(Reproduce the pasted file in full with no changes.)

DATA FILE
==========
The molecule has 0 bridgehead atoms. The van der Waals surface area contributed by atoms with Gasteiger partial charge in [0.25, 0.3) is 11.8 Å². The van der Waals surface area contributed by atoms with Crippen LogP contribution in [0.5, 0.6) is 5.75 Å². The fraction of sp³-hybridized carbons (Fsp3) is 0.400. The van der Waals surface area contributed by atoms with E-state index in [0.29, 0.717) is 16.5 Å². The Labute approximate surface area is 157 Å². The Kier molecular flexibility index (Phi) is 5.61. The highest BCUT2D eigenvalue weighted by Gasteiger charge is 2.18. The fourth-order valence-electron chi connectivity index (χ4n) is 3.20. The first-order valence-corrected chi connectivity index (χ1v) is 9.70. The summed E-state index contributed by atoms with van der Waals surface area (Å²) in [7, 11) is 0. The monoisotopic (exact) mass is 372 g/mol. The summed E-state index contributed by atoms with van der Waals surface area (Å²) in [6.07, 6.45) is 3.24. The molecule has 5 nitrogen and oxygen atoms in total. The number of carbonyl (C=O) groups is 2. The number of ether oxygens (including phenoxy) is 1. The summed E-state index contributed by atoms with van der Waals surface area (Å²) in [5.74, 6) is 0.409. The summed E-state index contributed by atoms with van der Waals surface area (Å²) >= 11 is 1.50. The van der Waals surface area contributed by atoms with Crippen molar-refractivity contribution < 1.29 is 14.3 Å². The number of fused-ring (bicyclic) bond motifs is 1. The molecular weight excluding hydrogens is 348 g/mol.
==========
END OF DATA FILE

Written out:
The molecule has 0 bridgehead atoms. The van der Waals surface area contributed by atoms with Gasteiger partial charge in [0.25, 0.3) is 11.8 Å². The van der Waals surface area contributed by atoms with Crippen LogP contribution in [0.5, 0.6) is 5.75 Å². The fraction of sp³-hybridized carbons (Fsp3) is 0.400. The van der Waals surface area contributed by atoms with E-state index in [0.29, 0.717) is 16.5 Å². The Labute approximate surface area is 157 Å². The Kier molecular flexibility index (Phi) is 5.61. The highest BCUT2D eigenvalue weighted by Gasteiger charge is 2.18. The fourth-order valence-electron chi connectivity index (χ4n) is 3.20. The first-order valence-corrected chi connectivity index (χ1v) is 9.70. The summed E-state index contributed by atoms with van der Waals surface area (Å²) in [7, 11) is 0. The monoisotopic (exact) mass is 372 g/mol. The summed E-state index contributed by atoms with van der Waals surface area (Å²) in [6.07, 6.45) is 3.24. The molecule has 5 nitrogen and oxygen atoms in total. The number of carbonyl (C=O) groups is 2. The number of ether oxygens (including phenoxy) is 1. The summed E-state index contributed by atoms with van der Waals surface area (Å²) in [5.74, 6) is 0.409. The summed E-state index contributed by atoms with van der Waals surface area (Å²) >= 11 is 1.50. The van der Waals surface area contributed by atoms with Crippen molar-refractivity contribution < 1.29 is 14.3 Å². The number of fused-ring (bicyclic) bond motifs is 1. The molecular weight excluding hydrogens is 348 g/mol.